“As marketers, we need to be on the front foot and to be able to have a dialogue with consumers, which I think requires more adaptability,” Nguyen told CMO. “You’re not just pushing one message anymore; you need to have regular, up-to-date and relevant conversations with your consumers and that requires a more entrepreneurial way of working.”

Nguyen claimed FMCG companies have traditionally operated in a certain way, built up through years of doing things in the same way.

“Doing what I do every day, I also feel I get disconnected from the forefront of technology, so it’s exciting to have the opportunity to see technology from a mobile startup’s perspective and start looking at the different ways of approaching mobile,” he added.

Up until now, BelVita’s local marketing team has engaged in minimal mobile marketing activities, with any efforts focused on extending existing creative and digital assets to suit mobile platforms, rather than innovation.

While he couldn’t confirm a percentage figure for how much of the brand’s total marketing budget will be allocated to mobile as a result of the Mobile Futures program, Nguyen said the focus is on attaining a mobile-first approach to the way it engages with consumers by trialling and learning.

Globally, Mondelez has stated that it anticipates spending 10 per cent of its total media budget on mobile.

Related: Marketing innovation depends on cultural transformation, says Mondelez’s global head of consumer engagement and media, Bonin Bough

“What we have been doing until now is what we know and are comfortable with, and working with tried-and-tested channels such as TV,” Nguyen said. “This is about innovating in mobile.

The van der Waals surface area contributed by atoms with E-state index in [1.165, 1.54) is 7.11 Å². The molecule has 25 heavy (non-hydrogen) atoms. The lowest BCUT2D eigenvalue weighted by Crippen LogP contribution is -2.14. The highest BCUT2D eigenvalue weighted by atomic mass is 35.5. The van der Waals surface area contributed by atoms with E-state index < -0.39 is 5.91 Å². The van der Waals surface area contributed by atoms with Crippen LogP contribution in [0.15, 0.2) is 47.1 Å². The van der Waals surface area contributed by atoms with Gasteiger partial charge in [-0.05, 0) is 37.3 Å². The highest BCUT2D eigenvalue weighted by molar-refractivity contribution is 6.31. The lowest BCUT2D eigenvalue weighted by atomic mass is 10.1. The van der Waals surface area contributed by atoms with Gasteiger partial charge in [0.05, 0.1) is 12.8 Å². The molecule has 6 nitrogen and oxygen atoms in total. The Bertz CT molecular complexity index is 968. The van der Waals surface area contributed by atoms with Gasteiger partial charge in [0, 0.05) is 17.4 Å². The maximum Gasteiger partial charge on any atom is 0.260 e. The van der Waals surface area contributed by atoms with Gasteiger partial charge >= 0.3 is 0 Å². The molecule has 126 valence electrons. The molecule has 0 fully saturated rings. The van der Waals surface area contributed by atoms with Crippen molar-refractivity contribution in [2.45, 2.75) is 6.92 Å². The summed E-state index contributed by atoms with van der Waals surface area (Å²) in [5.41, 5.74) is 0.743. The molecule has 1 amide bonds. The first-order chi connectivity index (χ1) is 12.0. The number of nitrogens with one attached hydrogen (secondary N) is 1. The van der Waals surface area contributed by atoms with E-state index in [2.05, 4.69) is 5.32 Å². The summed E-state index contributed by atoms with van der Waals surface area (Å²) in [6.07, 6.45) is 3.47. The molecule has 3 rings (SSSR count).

“Previously, we would have put that budget towards the learning and development department and produced nice Javascript training modules for mobile marketing, which tend to be uninspiring for everyone. With this program, we’re taking budget away from that and giving people real-world opportunities.”

Nguyen noted a number of the startups had presented ideas utilising iBeacon technology, and many were looking to connect mobile with retail and shopper insights, opening up new ways of interacting with and understanding consumers.

In terms of metrics, BelVita and the wider Mondelez business will be looking to softer and more qualitative measurements, such as culture change and driving innovation, to gauge the success of the Mobile Futures program.

“Ultimately, what’s important for me and what’s motivating about Mondelez’s Mobile Futures program is the step change to culture and the way we do things,” Nguyen said. “It’s bringing that entrepreneurial spirit into marketing."